By Max Miller
Merchant services is no longer just a payment play. As anyone who has spent time in merchant services can attest, the race to the bottom vis-à-vis the pricing of payment processing has left little leeway to lure merchants with better pricing. Instead, technology has emerged as a key differentiator. Not just any technology. Merchants need technologies that deliver faster, better customer experiences, are reliable and save them money. Interactive kiosks are one such technology.
Technology has long played an important role in merchant services. The introduction of electronic draft capture, back in the late 20th century, for example, made card acceptance a more streamlined and efficient payment option by speeding up customer throughput. The technological underpinnings of payment acceptance have changed dramatically since then, and customer self-service is poised to become the next iteration of the push for frictionless shopping experiences.
Consumer demand for self-service options dates back to the early 20th century, when a supermarket called Piggly Wiggly pioneered the concept of providing shopping baskets and allowing customers to select items from the shelves without assistance from store clerks.
That idea took off quickly with supermarkets and soon spread to other verticals, like retail stores, banks and gas stations. Eventually, self-service venues became a ubiquitous part of the shopping experience, benefiting businesses and consumers alike. At the turn of the 21st century the self-service model was advanced again by supermarkets offering self-checkout, with strong consumer acceptance. A study conducted by NCR Corp. in 2014 found 90 percent of consumers used self-checkouts at least some of the time. Most (50 percent of U.S. consumers) said they preferred the convenience of self-checkout.
For many consumers self-checkout today is an expectation. But this is not the end game. Evolving technologies now allow for the self-service model to be applied to the entire shopping experience, from selecting items through the payment process.
Consumers expect frictionless shopping experiences, whether they are shopping online or in person. Extending the self-service model to include product selection and payment, as interactive kiosks do, is the next logical step along the self-service continuum.
Interactive kiosk technology has been around for several years, with implementation pioneered in large part by quick service restaurants. The devices resemble vending machines, but can be programmed to offer more products, customer convenience and shop-owner efficiencies than traditional vending machines. These "intelligent vending machines" provide internet connectivity, support for a range of digital payment options and sophisticated artificial intelligence tools. They typically feature sophisticated touchscreens with rich graphics that help customers select and pay for products with little to no staff interaction.
QSRs have made significant efficiency gains and cost savings with interactive kiosks. Increased spend, too, with some seeing customer spend increases as high as 30 percent. One reason may be that unlike humans, AI engines will always suggest up sales, and customers can opt for more without any perceived (or real) judgment from others. Other reasons include the opportunities to speed customer throughput and the savings from fewer employees needed to wait on customers.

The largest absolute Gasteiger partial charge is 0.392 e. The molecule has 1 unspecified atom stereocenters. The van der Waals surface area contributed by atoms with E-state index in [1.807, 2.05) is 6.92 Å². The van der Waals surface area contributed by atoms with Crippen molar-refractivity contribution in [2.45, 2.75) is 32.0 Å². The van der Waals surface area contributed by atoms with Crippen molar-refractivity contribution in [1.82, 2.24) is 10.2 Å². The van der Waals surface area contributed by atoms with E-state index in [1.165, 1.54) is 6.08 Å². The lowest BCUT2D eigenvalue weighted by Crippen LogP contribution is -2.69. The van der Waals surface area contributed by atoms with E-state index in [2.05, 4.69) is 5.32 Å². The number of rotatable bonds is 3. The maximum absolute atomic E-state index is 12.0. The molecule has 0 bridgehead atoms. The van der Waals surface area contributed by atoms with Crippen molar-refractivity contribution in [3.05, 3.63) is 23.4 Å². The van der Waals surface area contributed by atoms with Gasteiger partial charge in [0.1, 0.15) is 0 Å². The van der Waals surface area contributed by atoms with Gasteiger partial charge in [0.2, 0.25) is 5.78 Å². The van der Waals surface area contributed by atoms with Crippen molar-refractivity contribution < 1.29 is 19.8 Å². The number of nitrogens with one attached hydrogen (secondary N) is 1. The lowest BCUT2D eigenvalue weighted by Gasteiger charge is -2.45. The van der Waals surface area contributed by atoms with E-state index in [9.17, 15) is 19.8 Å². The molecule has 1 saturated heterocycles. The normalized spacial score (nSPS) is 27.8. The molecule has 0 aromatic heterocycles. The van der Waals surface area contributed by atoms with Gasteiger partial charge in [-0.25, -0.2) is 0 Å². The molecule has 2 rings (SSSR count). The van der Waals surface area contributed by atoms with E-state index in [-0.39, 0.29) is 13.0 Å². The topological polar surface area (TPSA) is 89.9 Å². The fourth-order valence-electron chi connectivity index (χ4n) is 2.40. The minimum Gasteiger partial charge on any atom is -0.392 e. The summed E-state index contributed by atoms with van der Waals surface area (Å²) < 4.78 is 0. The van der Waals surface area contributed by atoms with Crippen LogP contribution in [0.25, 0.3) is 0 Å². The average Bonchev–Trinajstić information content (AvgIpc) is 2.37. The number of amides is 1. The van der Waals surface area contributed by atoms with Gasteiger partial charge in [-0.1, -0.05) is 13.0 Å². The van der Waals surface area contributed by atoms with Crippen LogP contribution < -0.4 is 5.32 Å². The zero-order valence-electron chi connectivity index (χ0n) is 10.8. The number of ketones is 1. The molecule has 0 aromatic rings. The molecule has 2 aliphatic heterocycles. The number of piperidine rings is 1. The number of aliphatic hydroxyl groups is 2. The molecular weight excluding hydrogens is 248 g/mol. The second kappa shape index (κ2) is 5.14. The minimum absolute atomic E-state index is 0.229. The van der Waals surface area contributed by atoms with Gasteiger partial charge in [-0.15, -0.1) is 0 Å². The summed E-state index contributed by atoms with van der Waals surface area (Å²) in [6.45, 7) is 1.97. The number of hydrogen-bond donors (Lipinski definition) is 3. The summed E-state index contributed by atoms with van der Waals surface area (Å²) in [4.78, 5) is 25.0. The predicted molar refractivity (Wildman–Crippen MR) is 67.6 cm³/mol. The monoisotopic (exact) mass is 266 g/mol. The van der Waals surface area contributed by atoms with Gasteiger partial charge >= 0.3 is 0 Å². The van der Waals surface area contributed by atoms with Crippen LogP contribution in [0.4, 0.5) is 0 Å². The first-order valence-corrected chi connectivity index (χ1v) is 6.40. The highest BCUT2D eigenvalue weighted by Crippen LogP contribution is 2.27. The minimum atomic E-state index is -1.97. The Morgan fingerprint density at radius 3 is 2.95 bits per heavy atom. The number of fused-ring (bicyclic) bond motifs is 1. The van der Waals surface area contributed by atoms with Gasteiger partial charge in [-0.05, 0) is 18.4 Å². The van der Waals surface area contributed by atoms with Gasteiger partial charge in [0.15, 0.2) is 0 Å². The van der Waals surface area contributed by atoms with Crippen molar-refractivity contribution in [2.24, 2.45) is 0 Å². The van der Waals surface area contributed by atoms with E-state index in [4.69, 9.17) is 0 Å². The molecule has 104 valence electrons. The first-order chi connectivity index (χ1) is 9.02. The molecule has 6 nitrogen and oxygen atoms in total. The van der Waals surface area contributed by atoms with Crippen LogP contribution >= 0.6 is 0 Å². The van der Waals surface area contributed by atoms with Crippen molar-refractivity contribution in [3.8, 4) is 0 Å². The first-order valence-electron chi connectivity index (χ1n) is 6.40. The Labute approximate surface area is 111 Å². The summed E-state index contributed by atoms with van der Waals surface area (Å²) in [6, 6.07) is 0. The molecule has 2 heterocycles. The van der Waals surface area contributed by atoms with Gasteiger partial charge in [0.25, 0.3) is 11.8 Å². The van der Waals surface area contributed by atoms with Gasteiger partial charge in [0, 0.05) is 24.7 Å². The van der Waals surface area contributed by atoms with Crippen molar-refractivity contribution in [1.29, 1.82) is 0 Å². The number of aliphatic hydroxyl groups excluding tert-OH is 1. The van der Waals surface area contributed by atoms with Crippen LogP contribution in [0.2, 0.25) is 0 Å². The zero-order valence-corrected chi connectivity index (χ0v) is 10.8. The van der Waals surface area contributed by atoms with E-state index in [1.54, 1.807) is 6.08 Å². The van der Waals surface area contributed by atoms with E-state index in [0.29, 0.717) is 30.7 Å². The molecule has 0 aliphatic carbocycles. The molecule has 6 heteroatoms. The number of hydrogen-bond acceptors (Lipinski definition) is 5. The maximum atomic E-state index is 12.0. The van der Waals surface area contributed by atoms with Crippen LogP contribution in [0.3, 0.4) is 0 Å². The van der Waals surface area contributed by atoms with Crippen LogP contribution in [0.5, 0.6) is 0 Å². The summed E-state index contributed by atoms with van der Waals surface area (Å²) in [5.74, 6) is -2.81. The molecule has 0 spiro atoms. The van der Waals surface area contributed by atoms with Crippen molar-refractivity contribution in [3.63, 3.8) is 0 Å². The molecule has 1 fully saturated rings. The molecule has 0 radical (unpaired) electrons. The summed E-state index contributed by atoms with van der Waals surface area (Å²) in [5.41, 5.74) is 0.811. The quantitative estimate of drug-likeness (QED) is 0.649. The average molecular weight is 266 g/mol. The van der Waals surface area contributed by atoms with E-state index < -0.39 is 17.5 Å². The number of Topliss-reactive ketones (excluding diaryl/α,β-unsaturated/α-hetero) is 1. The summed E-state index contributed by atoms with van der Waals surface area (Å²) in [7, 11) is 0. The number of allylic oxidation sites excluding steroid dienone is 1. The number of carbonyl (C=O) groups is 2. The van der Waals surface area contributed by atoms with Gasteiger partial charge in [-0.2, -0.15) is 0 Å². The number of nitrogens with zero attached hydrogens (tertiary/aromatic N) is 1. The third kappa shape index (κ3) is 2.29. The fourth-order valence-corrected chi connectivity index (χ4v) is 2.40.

Similarly, interactive kiosks can revolutionize the way cannabis dispensaries operate. The upselling and cross-selling opportunities are huge, with kiosks able to make recommendations based on previous purchases or items in a customer's shopping cart. Plus, they are always available – they don't take breaks, sick leave or vacation – and can deliver consistent, high-quality user experiences.
Integrated with a dispensary's POS system, kiosks will support real-time updates to inventory and pricing. And they can free employees from mundane tasks, providing more time for improving business, such as helping customers in need of personal attention.
Another selling point for cannabis dispensaries: interactive kiosks can be programmed to accept cash as well as debit cards. With card company rules impeding the ability of dispensaries to accept credit card payments, debit that rides on the rails of ATM networks has emerged as a low-cost digital payment option that allows dispensaries to reduce cash handling costs and exposure.
We live in a fast-pace digital society. Consumers want what they want when they want it, whether that's a Big Mac or their favorite strain of weed. Self-service interactive kiosks address all these demands, boosting customer satisfaction and loyalty, while reducing staffing costs and related overhead.
All merchants, regardless of vertical, want to be able to deliver reliable, faster, better customer experiences at lower costs. Interactive kiosks are a technology solution that offers all this, plus, for those who are early to the game, the panache of being innovative.
Max Miller is founder and CEO of Paybotic, a payment processing company specializing in high-risk businesses, such as cannabis dispensaries. Contact him at email@example.com
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